-------------------------------------

    "Behind the explosion of multiplied translations
    there is the irresistable Will of God to preserve
    the Bible as the Written Word of God.
    " (Baptist Ed Edwards)
     
  9. Amy.G

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    It's questions and statements like this that really bother me about your posts. It doesn't seem to me that you have ever accepted the Bible as the actual word of God or you couldn't ask 'what's the sense in this?'. You talk about God's word as if it's just another book. And what's the sense in that?
     
  10. xdisciplex

    xdisciplex
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    I am simply looking for answers and I don't understand why for example the part where JUdas kisses Jesus is not in the gospel of John. I mean why is a detail in one or more gospels and at the same time not in another gospel? This is what I don't understand. Somebody who reads all gospels at the same time and compares all scenes will definitely notice these differences and then think that the gospels simply aren't accurate and trustworthy. This is the problem. Why is that?
     
  11. Joseph M. Smith

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    I don't see why one would jump to the conclusion that differences in detail equate to inconsistencies or errors. As other posters have pointed out, the various evangelists had specific audiences in mind, and exercised editorial license to report what they considered to be most appropriate for their purposes. The Fourth Gospel alludes to this when it says that of Jesus, many works could be written, but "these" are written that you may have life ... in other words, the selection has been made in order to communicate what is essential to understand and receive the gift of salvation. And so the Fourth Gospel, commonly called the Gospel of John, is quite different in emphasis, form, and detail from the Synoptics. But that does not mean contradiction! It means that they supplement one another.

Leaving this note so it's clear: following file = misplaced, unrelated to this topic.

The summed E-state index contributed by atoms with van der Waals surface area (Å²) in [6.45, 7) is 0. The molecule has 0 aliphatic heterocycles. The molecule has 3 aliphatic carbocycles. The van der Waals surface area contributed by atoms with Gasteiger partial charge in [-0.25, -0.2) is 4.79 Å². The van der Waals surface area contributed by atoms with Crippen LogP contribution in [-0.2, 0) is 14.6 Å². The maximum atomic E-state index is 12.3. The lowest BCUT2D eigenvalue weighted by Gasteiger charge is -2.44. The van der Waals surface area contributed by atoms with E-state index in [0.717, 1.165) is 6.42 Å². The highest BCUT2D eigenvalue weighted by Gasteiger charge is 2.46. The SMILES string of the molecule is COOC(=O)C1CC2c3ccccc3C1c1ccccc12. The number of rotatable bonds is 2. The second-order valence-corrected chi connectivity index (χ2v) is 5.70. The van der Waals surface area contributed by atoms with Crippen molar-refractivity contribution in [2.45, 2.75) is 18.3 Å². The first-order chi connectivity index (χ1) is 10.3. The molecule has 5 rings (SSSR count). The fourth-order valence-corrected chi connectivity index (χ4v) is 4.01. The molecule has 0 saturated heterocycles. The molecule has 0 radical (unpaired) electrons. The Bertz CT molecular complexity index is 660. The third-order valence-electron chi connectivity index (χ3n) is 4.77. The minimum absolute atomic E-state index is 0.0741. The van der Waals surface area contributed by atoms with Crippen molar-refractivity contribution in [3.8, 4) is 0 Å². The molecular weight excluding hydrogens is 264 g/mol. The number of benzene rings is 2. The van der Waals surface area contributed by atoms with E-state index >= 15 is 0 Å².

To return to your query about whether some passages are identical .. yes, they are. Are you familiar with source theory concerning the Synoptic Gospels -- whereby it is thought (and this is by no means a unanimous opinion, but one that is prevalent) that Mark is the source Gospel, that Matthew and Luke used Mark as a framework, but both drew upon another source, called Q, and then each had his own sources? That helps to explain both similiarities and differences.

    But, again, if there are differences, they are differences in detail, not contradictions, and certainly not differences that cause us to have doctrinal confusion.